Marshall E. Home, a self-styled ‘sovereign citizen’ in Arizona and former Tucson mayoral candidate, has been arrested on two federal charges of making false claims related to a “business” he ran that purported to save homes from foreclosure.
The complaint alleges that Home also tried to place the U.S. in bankruptcy in March, and falsely claimed he had a claim of $3 billion against the federal government.
Home, 81, was arrested Friday in Tucson after a criminal complaint charged him with two counts of false claims in bankruptcy. The complaint identifies him as a sovereign citizen — someone who doesn’t believe in the legitimacy of the U.S. government.
According to the complaint, Home and another individual operate “Individual Rights Party; Mortgage Rescue Service,” which claims it can help people stop foreclosure on their homes for a $500 fee as part of his “larger overall bankruptcy liquidation.” Home also calls himself the Chairman of the similarly-themed “Independent Rights Party - Foreclosure Recovery Services.” That site promises: “Conceivably you could stay in your home, being only a few monthly service fees out of pocket, then in the future receive a tremendous check for damages pertaining to the fraud perpetrated by the bankers.”
In a press release, prosecutors allege that Home filed a suit trying to place the U.S. government into involuntary bankruptcy and filed $3 billion in false claims against the government. From the release:
Home filed or caused to be filed 173 false claims against the United States in the Bankruptcy Court relating to individuals participating in the “Mortgage Rescue Service.” Many of these false bankruptcy claims involve loans guaranteed by Freddie Mac and Fannie Mae. The criminal complaint alleges that these claims totaled over $2.5 trillion dollars. The specific charges in the two counts of the criminal complaint involve claims of $2.5 billion and $50 million.
“The anti-government paranoia of so-called ‘sovereign citizens’ becomes a self-fulfilling prophecy when they use their false claims and fraudulent practices to rip-off others,” U.S. Attorney Dennis K. Burke said in the release. “We will continue to work with our law enforcement partners to pursue and prosecute those who make false claims against the government to cover for their wrongdoing.”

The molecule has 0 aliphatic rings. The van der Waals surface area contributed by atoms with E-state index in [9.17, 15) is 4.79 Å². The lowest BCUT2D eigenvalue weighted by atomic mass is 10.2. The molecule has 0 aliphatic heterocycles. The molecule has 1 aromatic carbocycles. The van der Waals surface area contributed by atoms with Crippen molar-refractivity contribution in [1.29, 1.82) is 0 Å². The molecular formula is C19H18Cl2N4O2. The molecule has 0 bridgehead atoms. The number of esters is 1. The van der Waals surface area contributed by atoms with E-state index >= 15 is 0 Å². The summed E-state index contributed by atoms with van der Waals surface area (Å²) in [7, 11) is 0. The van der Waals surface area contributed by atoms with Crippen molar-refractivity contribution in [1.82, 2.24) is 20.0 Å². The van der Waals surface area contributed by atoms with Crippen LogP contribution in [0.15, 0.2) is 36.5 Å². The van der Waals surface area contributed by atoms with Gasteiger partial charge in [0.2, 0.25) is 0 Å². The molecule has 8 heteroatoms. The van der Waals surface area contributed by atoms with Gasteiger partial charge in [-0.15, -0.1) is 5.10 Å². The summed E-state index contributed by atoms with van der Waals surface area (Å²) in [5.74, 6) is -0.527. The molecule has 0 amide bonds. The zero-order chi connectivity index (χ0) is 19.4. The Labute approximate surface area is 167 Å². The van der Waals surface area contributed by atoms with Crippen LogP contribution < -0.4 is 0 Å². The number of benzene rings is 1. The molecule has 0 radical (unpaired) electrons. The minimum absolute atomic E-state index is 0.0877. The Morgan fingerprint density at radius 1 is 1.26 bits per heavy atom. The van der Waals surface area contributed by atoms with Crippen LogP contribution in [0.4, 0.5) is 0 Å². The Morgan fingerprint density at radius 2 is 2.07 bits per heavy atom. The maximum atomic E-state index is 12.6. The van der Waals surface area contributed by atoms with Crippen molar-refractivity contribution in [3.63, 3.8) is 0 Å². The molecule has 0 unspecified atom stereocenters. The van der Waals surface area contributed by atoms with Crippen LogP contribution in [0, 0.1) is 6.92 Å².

If convicted, Home faces up to five years in prison, a $250,000 fine, or both.
This is not Home’s first brush with the courts. He had been campaigning for mayor of Tucson — first as an independent, then as a Democrat — but dropped out in June after a court case challenging his residency. In that particular case he argued: “I reside within my body. That is my definition of residency.”
Home subsequently filed a lawsuit against his Dem opponent Jonathan Rothschild arguing that because Rothschild is an attorney he is part of the judicial branch, and therefore cannot serve as a legislator. The Arizona Supreme Court ruled against him and ordered him to pay legal costs for Rothschild and the Pima County Democratic Party.
Home was also recently thrown out of the bankruptcy hearings for the Chicago-based Giordano’s pizza chain, after he made vague threats and generally disrupted the proceedings. Home had filed a $150 million lien against Giordiano’s, which the pizza chain’s trustee said is fraudulent.
The criminal complaint against Home cites the example of “J.A.,” who “owned and operated a business in Chicago” as one of Home’s allegedly false claims. This is likely John Apostolou, who owned Giordano’s, and had sought help from Home in the chain’s bankruptcy case. Apostolou and his wife were among the signatories of the bankruptcy claim against the U.S. and the state of Arizona. Apostolou claimed he and his wife didn’t understand what they were signing, and “he had signed documents for Home but had never borrowed or lent him any money.”